Chicago's kitschy, horn-dominated sound and unabashed overtures to centrist audiences seemed an unlikely fit with the ultrahip rock denizens also reaping commercial success in the early '70s. Chicago Transit Authority, which was later shortened, was something of a prog sensation when it began and opened shows for Jimi Hendrix. With Steve Winwood's "I'm a Man" as the band's signature song, Chicago's first record was an ambitious double album ricocheting with extended brass, keyboard, and percussion jams. As the band evolved, so did the repetitious album covers, the Roman numerals for titles, and plenty of songs that became chart staples, including "Saturday in the Park," "Make Me Smile," "Just You 'n' Me," and "If You Leave Me Now."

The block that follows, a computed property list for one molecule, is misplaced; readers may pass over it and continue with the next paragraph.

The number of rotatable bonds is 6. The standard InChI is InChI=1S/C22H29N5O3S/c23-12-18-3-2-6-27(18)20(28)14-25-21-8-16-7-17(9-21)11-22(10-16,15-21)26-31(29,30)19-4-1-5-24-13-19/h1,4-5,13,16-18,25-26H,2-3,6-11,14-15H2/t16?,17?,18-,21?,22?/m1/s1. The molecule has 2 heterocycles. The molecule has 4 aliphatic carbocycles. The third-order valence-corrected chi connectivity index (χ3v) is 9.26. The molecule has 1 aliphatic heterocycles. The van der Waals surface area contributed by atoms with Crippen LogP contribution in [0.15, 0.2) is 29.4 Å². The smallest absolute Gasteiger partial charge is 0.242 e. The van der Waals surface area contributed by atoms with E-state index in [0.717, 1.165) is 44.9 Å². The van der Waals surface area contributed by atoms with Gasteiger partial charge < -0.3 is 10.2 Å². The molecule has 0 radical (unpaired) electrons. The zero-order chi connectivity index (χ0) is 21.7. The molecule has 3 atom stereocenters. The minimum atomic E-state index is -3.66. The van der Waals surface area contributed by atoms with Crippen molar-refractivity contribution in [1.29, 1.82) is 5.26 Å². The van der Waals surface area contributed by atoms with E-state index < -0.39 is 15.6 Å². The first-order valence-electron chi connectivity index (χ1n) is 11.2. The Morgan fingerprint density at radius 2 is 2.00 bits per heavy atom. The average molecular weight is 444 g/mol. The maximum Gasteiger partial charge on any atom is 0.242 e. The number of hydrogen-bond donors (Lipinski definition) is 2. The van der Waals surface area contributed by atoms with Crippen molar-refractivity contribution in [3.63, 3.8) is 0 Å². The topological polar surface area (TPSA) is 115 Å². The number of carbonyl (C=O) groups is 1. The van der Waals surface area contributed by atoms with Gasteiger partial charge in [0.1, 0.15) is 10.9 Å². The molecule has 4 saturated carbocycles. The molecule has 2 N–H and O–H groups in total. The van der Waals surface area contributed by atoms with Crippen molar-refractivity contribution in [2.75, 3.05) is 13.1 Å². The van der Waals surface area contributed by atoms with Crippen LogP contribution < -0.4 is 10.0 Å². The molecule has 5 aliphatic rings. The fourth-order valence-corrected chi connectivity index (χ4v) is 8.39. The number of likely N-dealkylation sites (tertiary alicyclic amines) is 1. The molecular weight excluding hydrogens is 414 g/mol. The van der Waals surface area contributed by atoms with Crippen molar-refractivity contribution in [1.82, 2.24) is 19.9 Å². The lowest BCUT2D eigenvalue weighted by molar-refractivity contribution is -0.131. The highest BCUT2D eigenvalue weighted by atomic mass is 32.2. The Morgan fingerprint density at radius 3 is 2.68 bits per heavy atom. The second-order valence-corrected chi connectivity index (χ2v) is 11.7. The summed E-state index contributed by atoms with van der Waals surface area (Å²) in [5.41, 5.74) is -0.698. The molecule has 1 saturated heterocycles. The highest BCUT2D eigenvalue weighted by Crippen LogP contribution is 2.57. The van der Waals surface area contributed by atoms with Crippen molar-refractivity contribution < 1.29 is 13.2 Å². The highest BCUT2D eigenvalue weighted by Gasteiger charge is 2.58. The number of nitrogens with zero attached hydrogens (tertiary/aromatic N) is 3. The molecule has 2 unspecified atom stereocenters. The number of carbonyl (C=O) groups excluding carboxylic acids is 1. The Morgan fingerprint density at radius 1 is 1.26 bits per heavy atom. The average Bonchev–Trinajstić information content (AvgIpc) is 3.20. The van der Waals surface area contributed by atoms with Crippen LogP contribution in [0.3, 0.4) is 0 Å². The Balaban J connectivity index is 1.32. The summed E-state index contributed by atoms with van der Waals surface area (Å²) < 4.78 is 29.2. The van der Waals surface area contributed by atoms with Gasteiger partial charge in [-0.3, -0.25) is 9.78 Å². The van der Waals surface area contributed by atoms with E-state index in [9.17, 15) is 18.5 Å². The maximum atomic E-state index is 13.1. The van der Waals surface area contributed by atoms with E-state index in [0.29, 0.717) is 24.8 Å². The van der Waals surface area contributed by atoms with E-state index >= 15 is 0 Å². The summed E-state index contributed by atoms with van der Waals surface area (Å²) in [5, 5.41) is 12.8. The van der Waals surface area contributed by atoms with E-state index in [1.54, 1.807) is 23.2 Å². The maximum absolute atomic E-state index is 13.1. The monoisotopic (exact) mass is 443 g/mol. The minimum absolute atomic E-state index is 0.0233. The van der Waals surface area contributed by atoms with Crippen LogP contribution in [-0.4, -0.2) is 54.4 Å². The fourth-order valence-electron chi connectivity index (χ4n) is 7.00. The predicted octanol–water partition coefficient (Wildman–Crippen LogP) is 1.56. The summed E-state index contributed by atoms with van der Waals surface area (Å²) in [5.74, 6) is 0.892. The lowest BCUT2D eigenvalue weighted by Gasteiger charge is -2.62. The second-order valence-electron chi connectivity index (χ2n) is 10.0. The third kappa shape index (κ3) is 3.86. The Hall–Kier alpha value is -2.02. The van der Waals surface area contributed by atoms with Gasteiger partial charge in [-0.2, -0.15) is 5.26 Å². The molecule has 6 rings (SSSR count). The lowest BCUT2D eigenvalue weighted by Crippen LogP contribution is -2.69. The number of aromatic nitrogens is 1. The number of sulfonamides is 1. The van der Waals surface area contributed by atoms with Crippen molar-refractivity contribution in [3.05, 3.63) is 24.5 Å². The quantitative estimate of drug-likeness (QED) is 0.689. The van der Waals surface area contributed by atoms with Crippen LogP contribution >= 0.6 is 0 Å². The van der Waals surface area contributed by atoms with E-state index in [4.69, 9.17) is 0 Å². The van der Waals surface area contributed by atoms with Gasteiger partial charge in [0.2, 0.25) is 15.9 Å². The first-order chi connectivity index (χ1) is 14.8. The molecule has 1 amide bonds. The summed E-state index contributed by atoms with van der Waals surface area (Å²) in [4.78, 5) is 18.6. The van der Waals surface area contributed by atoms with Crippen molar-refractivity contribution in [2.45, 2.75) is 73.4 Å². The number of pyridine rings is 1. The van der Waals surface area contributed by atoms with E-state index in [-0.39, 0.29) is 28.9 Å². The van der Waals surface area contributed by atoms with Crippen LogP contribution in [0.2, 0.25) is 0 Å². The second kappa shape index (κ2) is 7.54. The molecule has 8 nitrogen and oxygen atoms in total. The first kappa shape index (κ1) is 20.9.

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Today's Chicago boasts only four of its original members, but its sound remains intact. With the numerical albums reaching XXXII in 2008 and a 2002 greatest-hits package still buoying sales into their fifth decade, the band was recently dubbed by Billboard as number 13 among the highest-charting groups of all time. Though far from "Only the Beginning," they're clearly not done yet.